Subscribe for 17¢ / day

The agony was apparent once the LeClaire City Council voted Monday night.

For months, residents near the intersection of Cody and Eagle Ridge roads feared that the city would green-light a change to the comprehensive plan and rezone a prospective site for a new Kwik Star convenience store and gas station.

Despite more than 75 residents turning out Monday night to protest the proposed development, the LeClaire City Council unanimously approved a resolution to amend the comprehensive plan and the first reading of an ordinance to rezone the property.

"We went through hours of knocking on doors, asking questions, doing research, seeing all of what this company proposed doing," resident David Griffith said. "It became apparent they did not care what they did to our neighborhood, what they did to our citizens."

Kwik Star had applied for revision of the comprehensive plan and to rezone a 3.3-acre property from R-1, low-density residential, to C-3, high-density commercial so it can construct a convenience store and gas station.

Initially, the plans called for a store larger than 7,000-square feet, but the proposal was scaled back to 5,700-square feet on Feb. 8 after a new site plan was submitted.

The new plan, however, did not alter designs for 16 gas pumps, which would effectively double the number in the city, and a 30-foot tall illuminated logo sign.

The majority of property owners near the site have centered their opposition to the project around traffic and public safety concerns as well as fear that their property values will decline.

While Kwik Star's traffic study found that the location met the level of service requirements, a consultant, John Lonergan, was hired by a group of LeClaire residents found the study to have faults.

Leo Foley, an engineer with Veenstra & Kimm Inc., however, expressed support for the study and said he wouldn't change anything about it.

The city's Planning and Zoning Commission voted 4-3 not to recommend the amendment and rezoning during its Jan. 11 meeting, which meant the City Council will need a supermajority to pass the rezoning.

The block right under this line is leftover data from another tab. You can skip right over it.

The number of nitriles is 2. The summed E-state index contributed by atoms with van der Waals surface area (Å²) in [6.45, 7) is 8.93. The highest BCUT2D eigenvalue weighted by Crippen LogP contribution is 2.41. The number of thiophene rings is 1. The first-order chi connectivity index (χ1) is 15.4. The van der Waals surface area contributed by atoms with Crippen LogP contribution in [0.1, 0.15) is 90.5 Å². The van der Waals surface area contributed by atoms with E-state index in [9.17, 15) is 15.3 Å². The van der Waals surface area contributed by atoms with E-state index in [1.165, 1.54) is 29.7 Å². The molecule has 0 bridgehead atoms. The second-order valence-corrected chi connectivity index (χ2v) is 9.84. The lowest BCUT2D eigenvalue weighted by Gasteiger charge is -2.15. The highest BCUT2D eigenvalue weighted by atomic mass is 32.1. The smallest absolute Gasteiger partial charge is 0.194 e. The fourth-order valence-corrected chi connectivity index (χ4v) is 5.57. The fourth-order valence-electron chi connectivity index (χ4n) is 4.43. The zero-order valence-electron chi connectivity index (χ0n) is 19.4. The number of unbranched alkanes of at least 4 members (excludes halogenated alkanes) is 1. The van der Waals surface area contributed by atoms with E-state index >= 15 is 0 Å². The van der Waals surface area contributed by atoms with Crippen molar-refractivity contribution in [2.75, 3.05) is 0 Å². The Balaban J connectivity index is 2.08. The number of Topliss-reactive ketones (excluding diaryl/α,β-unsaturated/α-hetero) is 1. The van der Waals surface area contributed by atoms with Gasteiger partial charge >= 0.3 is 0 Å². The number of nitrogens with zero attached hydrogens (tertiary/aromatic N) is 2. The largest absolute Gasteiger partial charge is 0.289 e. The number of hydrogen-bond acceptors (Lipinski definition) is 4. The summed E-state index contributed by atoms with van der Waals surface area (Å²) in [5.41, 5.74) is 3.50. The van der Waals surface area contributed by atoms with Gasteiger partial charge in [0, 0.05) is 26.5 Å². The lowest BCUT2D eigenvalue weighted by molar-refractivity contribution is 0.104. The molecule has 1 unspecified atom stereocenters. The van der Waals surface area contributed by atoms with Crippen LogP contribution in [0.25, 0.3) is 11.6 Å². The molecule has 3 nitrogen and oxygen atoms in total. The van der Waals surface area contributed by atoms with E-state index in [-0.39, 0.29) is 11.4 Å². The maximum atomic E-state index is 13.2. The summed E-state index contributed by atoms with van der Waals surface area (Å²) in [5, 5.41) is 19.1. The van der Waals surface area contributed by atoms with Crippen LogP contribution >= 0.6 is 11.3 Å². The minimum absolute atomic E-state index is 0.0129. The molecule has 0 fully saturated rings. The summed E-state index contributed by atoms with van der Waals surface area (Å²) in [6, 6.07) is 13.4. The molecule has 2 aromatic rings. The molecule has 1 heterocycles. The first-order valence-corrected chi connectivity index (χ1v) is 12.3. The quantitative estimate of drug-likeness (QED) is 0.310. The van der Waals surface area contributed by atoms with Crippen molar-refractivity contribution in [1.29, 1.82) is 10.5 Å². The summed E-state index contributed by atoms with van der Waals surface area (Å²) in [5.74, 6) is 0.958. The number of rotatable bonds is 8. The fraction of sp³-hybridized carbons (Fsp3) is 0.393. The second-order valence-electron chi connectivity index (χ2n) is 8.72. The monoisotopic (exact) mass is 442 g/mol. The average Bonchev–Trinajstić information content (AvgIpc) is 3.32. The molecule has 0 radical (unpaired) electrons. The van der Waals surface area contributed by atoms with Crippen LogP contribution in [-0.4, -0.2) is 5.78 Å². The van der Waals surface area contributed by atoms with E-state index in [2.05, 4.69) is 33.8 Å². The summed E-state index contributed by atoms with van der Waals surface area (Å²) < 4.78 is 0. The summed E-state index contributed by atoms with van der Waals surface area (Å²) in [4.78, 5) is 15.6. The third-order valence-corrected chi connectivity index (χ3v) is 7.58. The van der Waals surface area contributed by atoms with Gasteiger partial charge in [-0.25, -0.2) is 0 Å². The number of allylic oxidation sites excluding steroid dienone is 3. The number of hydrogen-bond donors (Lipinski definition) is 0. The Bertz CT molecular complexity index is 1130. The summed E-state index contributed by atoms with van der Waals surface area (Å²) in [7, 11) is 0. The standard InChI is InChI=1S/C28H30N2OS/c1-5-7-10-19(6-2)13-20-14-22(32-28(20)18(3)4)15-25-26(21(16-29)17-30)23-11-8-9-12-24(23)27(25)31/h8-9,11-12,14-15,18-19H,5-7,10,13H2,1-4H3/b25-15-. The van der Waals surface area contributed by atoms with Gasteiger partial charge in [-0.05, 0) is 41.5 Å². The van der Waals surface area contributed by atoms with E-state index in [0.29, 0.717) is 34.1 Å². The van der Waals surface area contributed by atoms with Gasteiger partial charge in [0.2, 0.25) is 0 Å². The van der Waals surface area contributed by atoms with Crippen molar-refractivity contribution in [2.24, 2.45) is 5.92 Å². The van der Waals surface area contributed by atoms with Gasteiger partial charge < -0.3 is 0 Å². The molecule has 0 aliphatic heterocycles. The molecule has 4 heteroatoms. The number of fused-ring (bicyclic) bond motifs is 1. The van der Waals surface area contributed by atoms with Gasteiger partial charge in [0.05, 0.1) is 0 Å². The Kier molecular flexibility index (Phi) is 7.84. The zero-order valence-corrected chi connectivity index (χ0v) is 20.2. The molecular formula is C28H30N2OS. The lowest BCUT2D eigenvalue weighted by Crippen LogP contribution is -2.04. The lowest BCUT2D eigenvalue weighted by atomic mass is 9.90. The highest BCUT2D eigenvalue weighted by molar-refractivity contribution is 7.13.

While the proposed development is opposed by the vast majority of the 17 homeowners within 200 feet, Jeff Rose said a large contingent of LeClaire residents agree that it is the wrong location for the gas station.

Rose said that 10 percent of LeClaire turned out to vote on Nov. 7, which nearly equaled the number of people reached who signed petitions opposing the development.

"One hundred percent of that nine percent are against changing the comprehensive plan," Rose said. "100 percent of that nine percent are against rezoning that property."

Three separate neighborhoods, Eagle View Heights, Pebble Creek and Bridgview, were also strongly against the development, attorney Mike Meloy said.

After speaker after speaker voiced their concerns again, Cheryl Allbee and Barb Ritter from the commission also petitioned the council to listen to its constituents.

"The P&Z board has said no to this, but yet they keep coming back and saying 'Please, please , please,'" Allbee said. "Final word was no, and it needs to be that way."

Despite the vast majority of attendees against the development, Mayor Ray Allen voiced his support for the project and downplayed the impact and concerns of residents.

"I think everybody will be doing it because it's in the best interest of the city," Allen said. "(...) The other criteria was that I had to believe the effect on the residents would be minimal. I knew I wouldn't get a lot of people to agree, but I really do feel that way."